Wednesday, October 12, 2011

CityMusic Cleveland: Beethoven/Ligeti/Dvorak

Beethoven: Leonore Overture No. 3
Ligeti: Concerto Romanesc (Romanian Concerto for Orchestra)
Dvorak: Cello Concerto in B minor, Op. 104 (Jan Vogler, cello)
Ryan McAdams, conductor.
at Fairmout Presbyterian Church, Cleveland Heights

It seems that without fail CityMusic Cleveland's concerts are on days -- even complete weeks -- where by the time I find out about the concert I'm already committed to another obligation. It was looking like this would be another one of those missed concerts until yesterday when my trip to Columbus was postponed, so carpe concert!

CityMusic Cleveland is somewhat unique in that they are a chamber orchestra -- smaller than a symphonic orchestra, with a bit more intimate feeling. Nomadic,  they play each program in several venues throughout Greater Cleveland, with a specific emphasis on neighborhoods may be overlooked by other programs. And the concerts are offered without admission charge (with a free-will offering collection).

The concert opened with Beethoven's Lenore Overture No. 3; as the program note observes, Beethoven only wrote one opera, but he wrote the opera a total of three times with four overtures. This was not the "final" version, cast aside: Listening to the overture it's easy to understand at least some of the reasons why: a great piece of music, it doesn't really create the excitement and anticipation that typifies an overture. Though I'm not familiar with the opera, based on the program note Overture No. 3 also acts as a spoiler, giving away too much of the plot. Musically, the beginning seemed overly dark and dramatic introduction that gave way to a brighter mood. A particular highlight, the two episodes of distant trumpets signaling a rescue were beautifully clear...and distant.

Second on the program, Ligeti's Concert Romanesc was interoduced by Mr. McAdams -- who seemed particularly at ease condicting this orchestra -- with the warning that some of the horn notes may sound a bit sour, but this was intentional and not the result of someone going off their meds. Banned by Soviet censors, some twenty years elapsed since the piece's single rehersal in 1951 and first public performance in 1971. This was my favorite from the program, with a sweet cello sound and a generally meandering and longing tone in the first movmenent, an excited  declaration and commentary in the second movment, before returning to slow and melancholy third movment. But if the Ligeti was my favorite piece, the fourth movement was my favorite movement -- with an interesting earie sound rising from the strings at the beginning of the movmenent, and sounds that were undeniably rooted in folk music.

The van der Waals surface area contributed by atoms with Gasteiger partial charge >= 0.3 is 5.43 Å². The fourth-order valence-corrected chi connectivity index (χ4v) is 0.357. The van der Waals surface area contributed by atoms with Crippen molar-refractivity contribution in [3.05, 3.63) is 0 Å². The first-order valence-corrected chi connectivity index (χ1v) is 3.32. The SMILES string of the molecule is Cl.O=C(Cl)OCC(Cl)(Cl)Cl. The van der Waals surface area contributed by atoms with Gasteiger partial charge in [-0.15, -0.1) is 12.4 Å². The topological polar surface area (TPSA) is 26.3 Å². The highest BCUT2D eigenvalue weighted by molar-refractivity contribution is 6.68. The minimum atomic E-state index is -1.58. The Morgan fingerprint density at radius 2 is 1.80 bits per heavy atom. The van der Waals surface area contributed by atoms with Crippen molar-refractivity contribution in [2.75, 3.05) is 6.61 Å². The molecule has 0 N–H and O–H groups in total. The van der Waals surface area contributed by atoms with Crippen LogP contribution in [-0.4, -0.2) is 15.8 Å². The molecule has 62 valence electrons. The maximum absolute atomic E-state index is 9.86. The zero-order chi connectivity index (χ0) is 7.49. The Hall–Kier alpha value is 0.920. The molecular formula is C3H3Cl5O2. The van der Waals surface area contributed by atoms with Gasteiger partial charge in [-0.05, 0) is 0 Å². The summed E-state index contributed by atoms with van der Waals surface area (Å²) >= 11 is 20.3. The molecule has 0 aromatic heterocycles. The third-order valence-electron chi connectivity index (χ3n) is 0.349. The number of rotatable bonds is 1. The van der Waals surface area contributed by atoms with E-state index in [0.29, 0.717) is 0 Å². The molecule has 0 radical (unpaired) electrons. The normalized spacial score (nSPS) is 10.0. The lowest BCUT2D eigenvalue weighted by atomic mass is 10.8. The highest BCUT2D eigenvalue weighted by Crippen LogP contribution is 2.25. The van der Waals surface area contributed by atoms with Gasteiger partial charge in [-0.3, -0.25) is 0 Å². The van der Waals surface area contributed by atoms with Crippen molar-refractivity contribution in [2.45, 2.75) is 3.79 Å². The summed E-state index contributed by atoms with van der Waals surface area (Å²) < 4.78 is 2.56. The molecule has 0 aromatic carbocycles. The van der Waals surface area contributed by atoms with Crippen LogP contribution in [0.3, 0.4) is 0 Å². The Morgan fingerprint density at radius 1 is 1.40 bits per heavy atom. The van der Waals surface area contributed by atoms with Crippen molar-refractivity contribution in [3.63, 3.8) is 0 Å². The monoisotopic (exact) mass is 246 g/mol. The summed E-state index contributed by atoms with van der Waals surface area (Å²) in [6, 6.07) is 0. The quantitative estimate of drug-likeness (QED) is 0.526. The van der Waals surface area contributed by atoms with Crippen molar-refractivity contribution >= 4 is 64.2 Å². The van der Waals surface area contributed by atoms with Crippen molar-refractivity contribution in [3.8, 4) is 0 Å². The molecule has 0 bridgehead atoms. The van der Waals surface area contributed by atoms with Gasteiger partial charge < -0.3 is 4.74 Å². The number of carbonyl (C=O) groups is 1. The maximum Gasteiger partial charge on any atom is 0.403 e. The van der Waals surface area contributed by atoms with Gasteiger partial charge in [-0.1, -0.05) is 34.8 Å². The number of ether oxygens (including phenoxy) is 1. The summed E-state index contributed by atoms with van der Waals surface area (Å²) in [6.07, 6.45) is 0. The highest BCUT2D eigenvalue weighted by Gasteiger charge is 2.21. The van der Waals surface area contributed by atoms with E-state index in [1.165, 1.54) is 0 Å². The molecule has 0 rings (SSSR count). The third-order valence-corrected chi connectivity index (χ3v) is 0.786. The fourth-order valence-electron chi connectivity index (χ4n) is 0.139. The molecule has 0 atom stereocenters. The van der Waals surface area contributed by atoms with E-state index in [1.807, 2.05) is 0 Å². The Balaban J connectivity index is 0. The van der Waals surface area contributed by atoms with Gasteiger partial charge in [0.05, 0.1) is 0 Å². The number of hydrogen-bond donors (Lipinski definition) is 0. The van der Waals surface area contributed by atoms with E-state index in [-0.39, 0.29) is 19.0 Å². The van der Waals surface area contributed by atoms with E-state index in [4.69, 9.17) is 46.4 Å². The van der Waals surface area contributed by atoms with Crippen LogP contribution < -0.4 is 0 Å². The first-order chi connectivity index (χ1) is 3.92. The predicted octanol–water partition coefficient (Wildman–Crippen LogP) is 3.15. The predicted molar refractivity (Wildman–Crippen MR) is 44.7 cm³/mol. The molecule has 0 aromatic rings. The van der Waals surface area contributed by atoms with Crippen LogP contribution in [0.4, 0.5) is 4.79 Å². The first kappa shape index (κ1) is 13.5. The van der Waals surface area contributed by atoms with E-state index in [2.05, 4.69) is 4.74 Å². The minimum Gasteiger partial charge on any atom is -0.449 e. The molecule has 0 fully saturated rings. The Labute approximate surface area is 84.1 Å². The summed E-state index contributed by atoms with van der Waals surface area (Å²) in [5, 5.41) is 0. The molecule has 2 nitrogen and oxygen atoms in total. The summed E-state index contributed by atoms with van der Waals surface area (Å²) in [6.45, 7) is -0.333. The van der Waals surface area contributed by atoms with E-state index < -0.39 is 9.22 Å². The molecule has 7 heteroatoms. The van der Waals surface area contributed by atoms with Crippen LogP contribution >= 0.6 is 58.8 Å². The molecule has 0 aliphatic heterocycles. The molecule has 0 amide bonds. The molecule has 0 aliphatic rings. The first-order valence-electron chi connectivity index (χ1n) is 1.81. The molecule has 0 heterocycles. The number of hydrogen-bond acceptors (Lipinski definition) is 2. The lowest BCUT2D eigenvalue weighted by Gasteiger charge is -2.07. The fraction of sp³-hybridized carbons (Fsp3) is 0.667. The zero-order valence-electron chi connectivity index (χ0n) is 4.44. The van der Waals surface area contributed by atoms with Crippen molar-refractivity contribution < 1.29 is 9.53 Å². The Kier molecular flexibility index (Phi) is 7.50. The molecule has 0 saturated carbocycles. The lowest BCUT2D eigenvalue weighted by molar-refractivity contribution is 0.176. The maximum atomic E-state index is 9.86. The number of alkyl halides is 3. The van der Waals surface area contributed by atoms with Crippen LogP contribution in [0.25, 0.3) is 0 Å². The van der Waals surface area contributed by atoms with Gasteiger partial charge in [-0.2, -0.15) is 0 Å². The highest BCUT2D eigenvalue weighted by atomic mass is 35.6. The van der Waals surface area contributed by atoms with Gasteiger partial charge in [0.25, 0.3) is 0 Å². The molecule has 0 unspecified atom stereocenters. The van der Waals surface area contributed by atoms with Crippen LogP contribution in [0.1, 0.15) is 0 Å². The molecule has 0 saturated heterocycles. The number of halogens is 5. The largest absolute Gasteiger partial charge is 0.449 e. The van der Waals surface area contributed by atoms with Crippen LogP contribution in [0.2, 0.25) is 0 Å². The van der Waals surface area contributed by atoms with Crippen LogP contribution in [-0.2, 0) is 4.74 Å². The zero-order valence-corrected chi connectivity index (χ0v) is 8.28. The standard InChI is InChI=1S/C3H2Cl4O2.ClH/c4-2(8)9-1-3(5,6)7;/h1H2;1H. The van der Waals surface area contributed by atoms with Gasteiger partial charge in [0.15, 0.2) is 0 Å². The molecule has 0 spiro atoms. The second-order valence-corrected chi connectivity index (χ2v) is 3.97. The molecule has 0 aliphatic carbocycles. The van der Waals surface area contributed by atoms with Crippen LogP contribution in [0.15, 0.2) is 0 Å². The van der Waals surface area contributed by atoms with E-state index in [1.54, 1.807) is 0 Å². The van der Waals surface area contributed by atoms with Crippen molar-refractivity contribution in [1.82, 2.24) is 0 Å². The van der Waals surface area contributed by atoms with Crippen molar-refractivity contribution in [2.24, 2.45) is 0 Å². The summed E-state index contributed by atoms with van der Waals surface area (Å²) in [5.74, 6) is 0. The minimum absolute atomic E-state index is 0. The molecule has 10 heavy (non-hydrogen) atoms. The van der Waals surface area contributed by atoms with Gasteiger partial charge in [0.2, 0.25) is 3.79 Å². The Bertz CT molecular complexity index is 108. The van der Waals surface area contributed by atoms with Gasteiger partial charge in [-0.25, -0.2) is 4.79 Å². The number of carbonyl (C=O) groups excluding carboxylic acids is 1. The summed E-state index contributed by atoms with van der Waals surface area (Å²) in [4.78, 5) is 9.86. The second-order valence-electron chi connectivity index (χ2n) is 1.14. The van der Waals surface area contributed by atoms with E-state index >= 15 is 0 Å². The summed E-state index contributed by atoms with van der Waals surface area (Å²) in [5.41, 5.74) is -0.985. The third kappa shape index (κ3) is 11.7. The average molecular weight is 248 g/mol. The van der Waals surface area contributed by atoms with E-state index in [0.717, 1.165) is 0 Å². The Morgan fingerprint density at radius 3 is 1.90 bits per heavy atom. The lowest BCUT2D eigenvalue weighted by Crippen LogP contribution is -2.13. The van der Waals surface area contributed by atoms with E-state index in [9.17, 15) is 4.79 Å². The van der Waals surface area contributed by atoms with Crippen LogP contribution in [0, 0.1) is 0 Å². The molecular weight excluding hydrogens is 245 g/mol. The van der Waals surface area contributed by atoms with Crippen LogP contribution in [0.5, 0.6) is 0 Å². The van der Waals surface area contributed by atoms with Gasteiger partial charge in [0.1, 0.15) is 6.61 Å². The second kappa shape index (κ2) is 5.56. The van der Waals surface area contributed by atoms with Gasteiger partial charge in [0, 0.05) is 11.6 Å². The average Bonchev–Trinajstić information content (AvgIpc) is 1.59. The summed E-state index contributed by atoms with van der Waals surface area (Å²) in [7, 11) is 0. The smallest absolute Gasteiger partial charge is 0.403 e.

Finishing the program, Dvorak's Cello Concerto, perhaps the most anticicpiated: Dvorak is one of my favorite composers and the cello is one of my favorite instruments. This is the third time I've heard this piece -- previously with The Clevleand Orchestra and with the CIM Orchestra. Tonight, the opening bars from the CityMusic orchestra once again evoked a feeling of familiarity and relationship to the composer's From the New World, but my inital thought was that the voice of Mr. Vogler's cello solo was a bit odd, but that feeling dimished as the work progressed and the instrument truly began to sing under his bow. The piece as played to night had a general feeling of melancholy and searching for something that was not to be found--though the musical sun made appearances from behind the clouds, and when it did the result was spectacular.

Additional preformances ar St. Colman Church, Cleveland, Thursday; St. Noel Church, Willoughby Hills, Friday; Shrine Church of St. Sanislaus, Cleveland (Slavic Village), Saturday, and St. Mary Church, Elyria, Sunday. (all at 7:30 PM, except Sunday at 2:00 PM)


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